Good Judgment Inc/Good Judgment Open
Per the Good Judgment Open Newsletter, product lead and Superforecaster Luis Enrique Urtubey De Césaris has some openings in his office hours coming up on June 11th and 18th. The contact email provided is email@example.com, no schedule is given.
The Financial Times reports on Superforecaster predictions for "When will the number of doses administered globally reach 5 billion?"
How to find out your calibration on Good Judgment Open and CSET-Foretell
Misha Yagudin, friend of the newsletter and fellow Samotsvety Forecasting team member on CSET-Foretell, has programmed a site which allows users to get their calibration chart for their predictions on Good Judgment Open and other Cultivate Labs platforms, such as CSET-Foretell. See this one-minute video for how to use it. Using Misha’s site, my calibration chart looks as follows:
This means that I'm under-confident around the 15% (resp. 85%) level. I know why this is: I was assigning a 15% chance to questions which gave me the feeling that "this is most likely not the case, but I’m not completely sure.” As it turns out, the kinds of questions on Good Judgment Open which generate that feeling instead happen around 10% of the time.
For comparison, here is the historical calibration of Canadian strategic intelligence forecasts, which I calculated using this dataset:
And here is the calibration of Spock, from Julia Galef’s The Scout Mindset (h/t Gavin Leech, Michał Dubrawski):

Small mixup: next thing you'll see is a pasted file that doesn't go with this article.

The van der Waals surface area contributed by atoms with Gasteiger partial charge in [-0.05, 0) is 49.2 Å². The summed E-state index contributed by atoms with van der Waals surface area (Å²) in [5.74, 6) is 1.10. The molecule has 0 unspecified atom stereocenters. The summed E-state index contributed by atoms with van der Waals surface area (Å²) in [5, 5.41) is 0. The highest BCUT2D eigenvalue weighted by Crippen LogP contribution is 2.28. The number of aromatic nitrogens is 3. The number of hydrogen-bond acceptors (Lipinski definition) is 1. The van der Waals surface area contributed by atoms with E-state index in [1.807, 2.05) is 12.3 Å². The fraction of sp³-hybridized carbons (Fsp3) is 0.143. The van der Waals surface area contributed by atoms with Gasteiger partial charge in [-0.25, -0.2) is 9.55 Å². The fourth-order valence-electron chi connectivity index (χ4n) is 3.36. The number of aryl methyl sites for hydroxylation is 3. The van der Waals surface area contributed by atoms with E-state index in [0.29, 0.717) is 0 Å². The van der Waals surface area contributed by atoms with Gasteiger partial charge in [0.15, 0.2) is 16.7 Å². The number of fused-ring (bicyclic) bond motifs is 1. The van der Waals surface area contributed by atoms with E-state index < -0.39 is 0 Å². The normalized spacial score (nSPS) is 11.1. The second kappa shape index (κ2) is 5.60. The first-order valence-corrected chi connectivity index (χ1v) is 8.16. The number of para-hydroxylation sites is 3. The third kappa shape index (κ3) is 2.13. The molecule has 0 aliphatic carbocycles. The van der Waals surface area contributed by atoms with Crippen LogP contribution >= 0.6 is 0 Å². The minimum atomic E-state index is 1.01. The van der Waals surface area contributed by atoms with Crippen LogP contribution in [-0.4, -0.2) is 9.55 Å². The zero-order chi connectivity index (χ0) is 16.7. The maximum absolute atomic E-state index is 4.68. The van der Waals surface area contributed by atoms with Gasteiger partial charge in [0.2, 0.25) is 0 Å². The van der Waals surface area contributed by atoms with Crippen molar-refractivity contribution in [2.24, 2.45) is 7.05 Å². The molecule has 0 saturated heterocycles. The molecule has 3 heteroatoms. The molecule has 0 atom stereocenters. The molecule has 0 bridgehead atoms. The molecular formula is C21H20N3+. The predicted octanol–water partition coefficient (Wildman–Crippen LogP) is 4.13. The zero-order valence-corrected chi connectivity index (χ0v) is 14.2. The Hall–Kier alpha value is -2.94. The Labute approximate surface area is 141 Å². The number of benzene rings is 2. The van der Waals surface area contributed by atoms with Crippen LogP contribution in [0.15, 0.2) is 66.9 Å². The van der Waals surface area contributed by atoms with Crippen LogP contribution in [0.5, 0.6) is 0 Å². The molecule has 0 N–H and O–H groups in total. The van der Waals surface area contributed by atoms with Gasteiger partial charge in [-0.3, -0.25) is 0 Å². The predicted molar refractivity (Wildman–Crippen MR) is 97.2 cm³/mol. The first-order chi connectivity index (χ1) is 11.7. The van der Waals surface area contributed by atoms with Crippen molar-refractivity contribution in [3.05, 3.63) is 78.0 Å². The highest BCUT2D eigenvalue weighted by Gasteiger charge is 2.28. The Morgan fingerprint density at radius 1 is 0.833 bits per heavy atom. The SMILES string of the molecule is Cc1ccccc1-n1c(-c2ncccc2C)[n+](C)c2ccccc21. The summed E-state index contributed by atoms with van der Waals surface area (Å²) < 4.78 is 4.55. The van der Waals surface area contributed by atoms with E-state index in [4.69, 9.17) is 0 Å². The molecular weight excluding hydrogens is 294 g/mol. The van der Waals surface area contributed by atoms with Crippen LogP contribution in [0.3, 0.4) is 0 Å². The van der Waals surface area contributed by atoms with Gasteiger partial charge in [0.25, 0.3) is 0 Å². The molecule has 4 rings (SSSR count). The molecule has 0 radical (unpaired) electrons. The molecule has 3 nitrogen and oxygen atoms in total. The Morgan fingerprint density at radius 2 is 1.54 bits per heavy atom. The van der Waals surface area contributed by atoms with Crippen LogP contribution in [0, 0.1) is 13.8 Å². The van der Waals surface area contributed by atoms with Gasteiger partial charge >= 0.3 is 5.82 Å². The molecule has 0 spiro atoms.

Here are some hypothesis about why Spock's calibration is skewed:
- The anthropic principle. Even if Spock was perfectly calibrated in his estimates that a given suicidal maneuver had a 10% chance of survival, we would only hear about the adventures of the Enterprise crew if they survive after the fact. Or, in other words, consider that the adventures of the Enterprise and the other ships are selected to be the most interesting ones out of a whole interstellar civilization. So we can't infer from the fact that Kirk's crew won a lottery ticket that the probability of winning was a priori high. Consider also that (potentially infinite) mirror universes are canon within the Star Trek universe. This means that selection effects may be arbitrarily pronounced, and we might just be observing the thinner and thinner slices of probability mass where Kirk tries something improbable and survives. See also The Hero With A Thousand Chances [LW · GW].
- Plot armor. By virtue of being a straight-faced foil to Kirk, Spock cannot have "we are in a story" in his hypothesis space. But maybe Kirk does, and this would explain why Kirk’s implied probability assessments are better than Spock's. See also Reflective Bayesianism: The world is in our hypothesis-space [LW · GW]. A variation of this hypothesis would be the existence of a God within the Star Trek universe.